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Scoliosis

Scoliosis is an abnormal curvature of the spine.  When viewed from behind, the spine should appear as a straight line (although there is some front/back curvature.)  With scoliosis, there is also a side to side curve, which can appear as a “C” or an “S”.  Many people have small curves, but when the curve measures more than 10% on an x-ray we call it scoliosis.  About 3% of people have scoliosis!
 
The most common type of scoliosis starts around the pubertal growth spurt, and can get better or worse over this time of rapid growth.  Once you are fully grown, the curve should no longer change.  Mild scoliosis (less than 20 degrees) usually does not cause any problems, but may make back pain a little more common in adulthood.  More severe curvatures can affect the ribcage and make breathing more difficult, as well as cause an obvious abnormal appearance.
 
Scoliosis isn’t caused by bad posture, carrying heavy backpacks, or anything else you have done; in 80% of cases it is “idiopathic” meaning there is no identified cause.  However, we think many of these cases are due to genetic abnormalities in the ligaments (connective tissues) of the spine, making them loose or weak.  Scoliosis may run in families because of this genetic connection, and tends to be more common in women because our estrogens make those supporting ligaments loose as well.  A new genetic test can sometimes tell if you are at higher risk of having a curve worsen quickly, so that treatment may be started earlier.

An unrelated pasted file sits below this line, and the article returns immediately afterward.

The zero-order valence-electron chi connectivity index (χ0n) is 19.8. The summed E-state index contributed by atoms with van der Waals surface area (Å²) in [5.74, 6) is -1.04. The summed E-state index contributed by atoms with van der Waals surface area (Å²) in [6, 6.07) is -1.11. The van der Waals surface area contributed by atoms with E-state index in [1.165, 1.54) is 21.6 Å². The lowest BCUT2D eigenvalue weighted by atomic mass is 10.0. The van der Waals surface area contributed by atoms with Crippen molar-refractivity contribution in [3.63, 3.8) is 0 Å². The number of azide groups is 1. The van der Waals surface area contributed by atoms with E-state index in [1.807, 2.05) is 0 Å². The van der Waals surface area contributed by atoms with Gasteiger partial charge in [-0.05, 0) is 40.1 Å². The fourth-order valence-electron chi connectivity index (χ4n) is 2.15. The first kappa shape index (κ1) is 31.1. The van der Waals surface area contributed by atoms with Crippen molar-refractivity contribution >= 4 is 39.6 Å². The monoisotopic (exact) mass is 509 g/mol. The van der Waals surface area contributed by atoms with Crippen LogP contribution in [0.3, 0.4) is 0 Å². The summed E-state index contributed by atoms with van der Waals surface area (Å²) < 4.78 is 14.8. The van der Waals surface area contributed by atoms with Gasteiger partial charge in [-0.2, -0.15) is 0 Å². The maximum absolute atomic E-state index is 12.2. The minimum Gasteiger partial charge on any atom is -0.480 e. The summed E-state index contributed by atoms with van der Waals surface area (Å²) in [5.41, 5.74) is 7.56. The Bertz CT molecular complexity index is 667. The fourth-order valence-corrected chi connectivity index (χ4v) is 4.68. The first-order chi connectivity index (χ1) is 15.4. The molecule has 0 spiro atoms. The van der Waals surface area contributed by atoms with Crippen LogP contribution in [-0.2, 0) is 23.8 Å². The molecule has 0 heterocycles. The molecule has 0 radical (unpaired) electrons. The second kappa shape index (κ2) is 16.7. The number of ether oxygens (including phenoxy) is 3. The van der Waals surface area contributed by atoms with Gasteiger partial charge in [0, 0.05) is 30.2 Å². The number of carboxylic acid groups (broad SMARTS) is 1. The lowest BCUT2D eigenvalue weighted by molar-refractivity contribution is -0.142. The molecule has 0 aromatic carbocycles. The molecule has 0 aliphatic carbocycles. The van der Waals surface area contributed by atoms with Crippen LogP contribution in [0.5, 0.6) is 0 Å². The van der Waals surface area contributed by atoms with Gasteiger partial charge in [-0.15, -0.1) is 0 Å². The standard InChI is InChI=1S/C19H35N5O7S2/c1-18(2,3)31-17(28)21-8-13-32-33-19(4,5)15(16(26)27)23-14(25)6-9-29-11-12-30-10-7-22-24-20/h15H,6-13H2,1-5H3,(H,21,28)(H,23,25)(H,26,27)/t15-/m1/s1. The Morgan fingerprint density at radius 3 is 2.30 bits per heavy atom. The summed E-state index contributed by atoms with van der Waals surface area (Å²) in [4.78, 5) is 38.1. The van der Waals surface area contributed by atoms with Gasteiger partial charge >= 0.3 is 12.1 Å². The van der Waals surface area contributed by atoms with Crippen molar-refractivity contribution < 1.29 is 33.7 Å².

Many schools screen for scoliosis in pre-teen and teenage students, and your physician should check for back curvatures at every physical exam.  While you stand up straight, we look for signs like uneven shoulders, one shoulder blade “poking out” more than another, an uneven waist or one hip appearing higher than another.  We have you bend over, where we may notice one side of the back looking higher than another and can use an instrument, called a scoliometer, to measure this difference in height.
 
If we notice a significant curve, we usually order x-rays of the spine which are done in several positions.  This helps us accurately measure the curve in different directions.  A moderate curve (25-40 degrees) may require bracing, which will not fix the curve but will help prevent further progression.  This brace is worn up to 23 hours a day until you are mostly grown, not convenient or fun but can prevent surgery.  Most braces are now very light and easy to conceal under clothing.
 
If the curve measures 50 degrees or more, surgery may be considered to correct the deformity.  Surgery involves straightening the spine with metal rods and screws, then fusing the vertebrae in place with small pieces of bone. Once the spine has healed the rod is no longer needed, but is usually kept in place to avoid another operation.
 
Exercises and physical therapy cannot fix scoliosis, but can sometimes help with pain associated with the curve. And sorry mom, but sitting up straight also can’t prevent or treat scoliosis.